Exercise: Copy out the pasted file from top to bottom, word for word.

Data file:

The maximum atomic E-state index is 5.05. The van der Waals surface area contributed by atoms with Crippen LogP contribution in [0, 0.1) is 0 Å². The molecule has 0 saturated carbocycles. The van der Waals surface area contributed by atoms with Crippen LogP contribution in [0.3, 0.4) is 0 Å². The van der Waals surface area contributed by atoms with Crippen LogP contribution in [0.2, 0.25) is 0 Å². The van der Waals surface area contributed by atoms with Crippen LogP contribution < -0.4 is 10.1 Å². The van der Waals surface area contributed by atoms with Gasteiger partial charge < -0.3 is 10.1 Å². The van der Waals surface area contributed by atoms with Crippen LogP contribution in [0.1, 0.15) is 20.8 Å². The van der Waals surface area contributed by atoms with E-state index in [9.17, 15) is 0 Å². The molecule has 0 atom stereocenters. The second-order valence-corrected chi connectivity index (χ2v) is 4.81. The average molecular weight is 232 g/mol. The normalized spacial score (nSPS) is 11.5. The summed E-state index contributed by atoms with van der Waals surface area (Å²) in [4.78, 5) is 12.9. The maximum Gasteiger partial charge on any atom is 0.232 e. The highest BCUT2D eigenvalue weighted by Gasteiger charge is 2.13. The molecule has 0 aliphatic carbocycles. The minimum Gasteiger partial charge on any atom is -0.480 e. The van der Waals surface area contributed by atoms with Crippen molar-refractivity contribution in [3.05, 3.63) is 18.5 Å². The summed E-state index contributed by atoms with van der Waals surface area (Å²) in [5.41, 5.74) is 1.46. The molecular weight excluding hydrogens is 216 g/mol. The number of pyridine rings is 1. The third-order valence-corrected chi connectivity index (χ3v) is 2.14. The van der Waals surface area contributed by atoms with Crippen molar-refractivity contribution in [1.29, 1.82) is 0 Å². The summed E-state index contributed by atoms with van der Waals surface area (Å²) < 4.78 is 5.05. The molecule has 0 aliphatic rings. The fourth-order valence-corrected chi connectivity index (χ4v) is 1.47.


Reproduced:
The maximum atomic E-state index is 5.05. The van der Waals surface area contributed by atoms with Crippen LogP contribution in [0, 0.1) is 0 Å². The molecule has 0 saturated carbocycles. The van der Waals surface area contributed by atoms with Crippen LogP contribution in [0.3, 0.4) is 0 Å². The van der Waals surface area contributed by atoms with Crippen LogP contribution in [0.2, 0.25) is 0 Å². The van der Waals surface area contributed by atoms with Crippen LogP contribution < -0.4 is 10.1 Å². The van der Waals surface area contributed by atoms with Gasteiger partial charge < -0.3 is 10.1 Å². The van der Waals surface area contributed by atoms with Crippen LogP contribution in [0.1, 0.15) is 20.8 Å². The van der Waals surface area contributed by atoms with E-state index in [9.17, 15) is 0 Å². The molecule has 0 atom stereocenters. The second-order valence-corrected chi connectivity index (χ2v) is 4.81. The average molecular weight is 232 g/mol. The normalized spacial score (nSPS) is 11.5. The summed E-state index contributed by atoms with van der Waals surface area (Å²) in [4.78, 5) is 12.9. The maximum Gasteiger partial charge on any atom is 0.232 e. The highest BCUT2D eigenvalue weighted by Gasteiger charge is 2.13. The molecule has 0 aliphatic carbocycles. The minimum Gasteiger partial charge on any atom is -0.480 e. The van der Waals surface area contributed by atoms with Crippen molar-refractivity contribution in [3.05, 3.63) is 18.5 Å². The summed E-state index contributed by atoms with van der Waals surface area (Å²) in [5.41, 5.74) is 1.46. The molecular weight excluding hydrogens is 216 g/mol. The number of pyridine rings is 1. The third-order valence-corrected chi connectivity index (χ3v) is 2.14. The van der Waals surface area contributed by atoms with Crippen molar-refractivity contribution in [1.29, 1.82) is 0 Å². The summed E-state index contributed by atoms with van der Waals surface area (Å²) < 4.78 is 5.05. The molecule has 0 aliphatic rings. The fourth-order valence-corrected chi connectivity index (χ4v) is 1.47.